Some Thoughts on the National Media Coverage of the War on Terrorism

By Bridges, Richard M. | Army, August 2007 | Go to article overview

Some Thoughts on the National Media Coverage of the War on Terrorism


Bridges, Richard M., Army


The U.S. media have been misguided in their approach to covering this nation's conflicts since the Vietnam War. The death of someone under normal circumstances attracts family members from all over the country as well as the deceased's closest friends and acquaintances. A funeral is arranged. An obituary is prepared. The deceased is buried in a local cemetery. The mourners console each other over a meal, and life goes on. The event is local, and so should media coverage be. It is not necessary for the national evening news to announce on a regular basis that one, two or five more servicemen and women have died that day or to "honor" the fallen once a week by floating head-and-shoulders photos of a few individuals before a national audience, the vast majority of whom have no connection to the deceased.

From a national perspective, the media focus on death is misguided. The measure of victory or defeat is not determined by body counts, either friendly or enemy; Vietnam should have taught us that. But while the Pentagon has apparently learned that stacking up enemy corpses like cordwood is not an effective informational tool, the national media have not. Success or failure at the national level should be measured on the achievement of specific national security goals. Trying to do so according to the number of U.S. servicemen and women who have died in a conflict automatically favors failure.

The death of one soldier is too many, and the more who die-recall the media frenzy as the casualty numbers in Iraq broke 1,000, then 2,000, then 3,000-the more likely public support will wane.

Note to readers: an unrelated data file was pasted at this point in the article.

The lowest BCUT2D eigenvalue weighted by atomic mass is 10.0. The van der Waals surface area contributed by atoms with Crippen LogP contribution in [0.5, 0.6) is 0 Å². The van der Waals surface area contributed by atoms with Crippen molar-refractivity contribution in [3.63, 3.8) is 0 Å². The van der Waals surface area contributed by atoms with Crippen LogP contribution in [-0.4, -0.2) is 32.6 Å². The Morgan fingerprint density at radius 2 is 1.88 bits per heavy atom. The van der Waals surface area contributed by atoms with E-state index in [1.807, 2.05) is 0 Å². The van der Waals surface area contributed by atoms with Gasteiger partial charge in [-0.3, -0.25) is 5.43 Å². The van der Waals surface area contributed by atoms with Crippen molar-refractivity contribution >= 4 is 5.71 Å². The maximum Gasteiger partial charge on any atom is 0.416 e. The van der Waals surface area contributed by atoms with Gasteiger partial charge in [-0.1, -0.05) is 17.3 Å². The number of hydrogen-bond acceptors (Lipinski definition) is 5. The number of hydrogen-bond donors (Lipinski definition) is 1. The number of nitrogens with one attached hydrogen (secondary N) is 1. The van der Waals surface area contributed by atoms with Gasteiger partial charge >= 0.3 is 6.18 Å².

As Clausewitz so rightly pointed out, once the public will starts to evaporate, the war is essentially lost.

Curiously, the national media report terrorist activity in terms of the number of victims killed by the terrorist. The identity of the terrorist is usually ignored, and the subliminal message is that the terrorist's suicide has somehow accomplished something. When the national media report on American actions in Iraq, the bottom line is always the number of Americans killed or wounded. That the mission was accomplished or that some terrorists were killed or captured is secondary. This phenomenon may have a lot to do with the fact that Islamic terrorists do not wear uniforms and are very adept at blending into the population; the national media seem to accept the asymmetrical circumstances as a given.

I do not think that the Bush administration has done a very good job at setting or publicizing national goals in the current conflict. The United States and its Coalition partners appear to have gone into Iraq on one set of assumptions, and the "policy" has appeared to shift dramatically over time. I have not seen much substantive coverage surrounding the shifts in policy, which is unfortunate. Be that as it may, however, the media have unwittingly added to the confusion by focusing on the number of deaths rather than the larger issue, that is, the global war on terrorism-which is not going to go away anytime soon, regardless of the outcome in Iraq.

Instead, the U.S. media should be looking critically at the policies of our government. If the policies are not clear, members of the media should hound the administration until clarity is achieved, either by the media or the administration. If policies change, the national media should be reporting changes. The fact that changes occur is news. Assumptions have to change, and policies will have to be amended. …

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